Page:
Utah’s ranches and ranges are riddled with too many worthless horses, according to some Utah lawmakers. That has them considering whether slaughterhouses would help solve what has become a “soft market in hard economic times,” according to the Salt Lake Tribune.
On Wednesday, members of the Natural Resources, Agriculture and Environment Interim Committee requested research about the extent of the horse problem and the role slaughterhouses could play.
The issue was raised by Rep. Jacob Anderegg, R-Lehi, who said the state is facing the reality of a growing number of starving horses, high hay prices and lack of financially viable options for strapped horse owners who might be forced to pay up to $600 apiece to put a horse down and have it buried. He said his primary goal is to "restore the market."
"I’ve been vilified for being inhumane even for suggesting this," he said.
It is already legal in Utah to slaughter horses for pet food, said State Veterinarian Bruce King. He agreed that the possibility of slaughterhouses in Utah warrants an in-depth study even though it is “difficult to stomach,” especially for Salt Lake City residents.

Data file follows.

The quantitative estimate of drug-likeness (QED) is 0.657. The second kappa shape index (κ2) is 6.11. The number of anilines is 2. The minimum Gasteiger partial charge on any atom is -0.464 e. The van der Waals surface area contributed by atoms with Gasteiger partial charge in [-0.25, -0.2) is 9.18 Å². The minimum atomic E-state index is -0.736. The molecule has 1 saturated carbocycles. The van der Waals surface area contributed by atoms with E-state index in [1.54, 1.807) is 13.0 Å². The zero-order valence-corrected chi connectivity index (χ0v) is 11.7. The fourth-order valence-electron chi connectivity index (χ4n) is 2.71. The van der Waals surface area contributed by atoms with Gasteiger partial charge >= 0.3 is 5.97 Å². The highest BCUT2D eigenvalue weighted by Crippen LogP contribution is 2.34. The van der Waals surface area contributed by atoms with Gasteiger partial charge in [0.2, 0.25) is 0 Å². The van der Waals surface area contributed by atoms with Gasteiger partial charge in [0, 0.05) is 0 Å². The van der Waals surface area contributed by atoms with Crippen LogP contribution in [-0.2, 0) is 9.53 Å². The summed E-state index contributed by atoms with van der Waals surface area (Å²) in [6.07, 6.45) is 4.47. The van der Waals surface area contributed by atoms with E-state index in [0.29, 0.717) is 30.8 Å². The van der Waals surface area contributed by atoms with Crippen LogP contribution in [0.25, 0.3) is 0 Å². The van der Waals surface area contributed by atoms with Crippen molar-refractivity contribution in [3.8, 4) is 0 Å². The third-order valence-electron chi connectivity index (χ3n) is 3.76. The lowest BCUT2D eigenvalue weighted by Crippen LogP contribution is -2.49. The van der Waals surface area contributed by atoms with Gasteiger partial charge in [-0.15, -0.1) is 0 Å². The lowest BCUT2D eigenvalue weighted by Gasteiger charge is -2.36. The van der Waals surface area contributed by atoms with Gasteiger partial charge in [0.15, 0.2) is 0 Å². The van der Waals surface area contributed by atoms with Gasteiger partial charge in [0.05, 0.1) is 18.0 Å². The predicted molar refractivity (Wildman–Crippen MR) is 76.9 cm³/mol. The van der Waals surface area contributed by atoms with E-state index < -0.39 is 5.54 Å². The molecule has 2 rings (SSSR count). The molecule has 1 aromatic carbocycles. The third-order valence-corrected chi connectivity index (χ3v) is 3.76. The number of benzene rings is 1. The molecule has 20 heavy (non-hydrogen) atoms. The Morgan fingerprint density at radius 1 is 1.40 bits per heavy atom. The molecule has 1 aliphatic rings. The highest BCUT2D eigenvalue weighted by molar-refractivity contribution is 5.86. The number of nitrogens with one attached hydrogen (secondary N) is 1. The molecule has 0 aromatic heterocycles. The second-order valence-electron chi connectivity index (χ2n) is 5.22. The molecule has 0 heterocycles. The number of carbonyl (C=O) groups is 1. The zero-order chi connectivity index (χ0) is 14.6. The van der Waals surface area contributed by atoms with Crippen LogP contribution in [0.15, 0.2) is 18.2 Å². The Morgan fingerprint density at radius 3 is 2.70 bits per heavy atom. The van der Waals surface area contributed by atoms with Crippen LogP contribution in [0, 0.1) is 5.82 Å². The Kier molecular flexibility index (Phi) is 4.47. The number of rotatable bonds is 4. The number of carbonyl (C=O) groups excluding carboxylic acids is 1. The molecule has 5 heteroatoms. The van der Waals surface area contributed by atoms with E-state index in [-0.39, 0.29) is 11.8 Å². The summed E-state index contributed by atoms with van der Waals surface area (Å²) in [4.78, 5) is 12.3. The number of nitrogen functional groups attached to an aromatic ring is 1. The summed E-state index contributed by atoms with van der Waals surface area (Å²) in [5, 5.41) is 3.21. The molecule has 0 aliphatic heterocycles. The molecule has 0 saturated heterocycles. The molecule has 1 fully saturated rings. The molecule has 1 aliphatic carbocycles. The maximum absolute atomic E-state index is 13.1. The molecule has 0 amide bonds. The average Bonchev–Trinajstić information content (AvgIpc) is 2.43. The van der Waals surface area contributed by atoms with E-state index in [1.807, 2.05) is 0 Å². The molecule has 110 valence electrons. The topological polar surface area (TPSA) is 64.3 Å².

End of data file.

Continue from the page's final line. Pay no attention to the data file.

"Eating Mr. Ed doesn’t appeal to a lot of people, or even feeding Mr. Ed to Fido," he said, reports the Salt Lake Tribune.
The Humane Society of Utah issued a statement Wednesday to denounce any legislative effort to expand state law to allow horses to be slaughtered for human consumption, presumably for export overseas. Executive Director Gene Baierschmidt affirmed they will be prepared to oppose any such measures brought before Utah lawmakers.
"America’s horses are an iconic symbol of the West and our heritage," he said. In the statement, he described horse meat as often "toxic and unfit for human consumption" and called commercial slaughterhouses "inhumane" and "financial drains upon the communities in which they are located."
Horse meat slaughterhouses were banned during the Bush administration, but on November 18, 2011, the ban was lifted by President Barack Obama when he signed the Consolidated and Further Continuing Appropriations Act for Fiscal Year 2012.
After the agriculture-spending bill was signed, the USDA said it was again ready to conduct inspections should anyone plan to open a horse-slaughter plant in the United States. It just announced that it might soon issue “grants of inspection” for plants in Missouri and Iowa.
An estimated 130,000 U.S. horses are shipped annually to slaughter in Canada and Mexico, according to Reuters.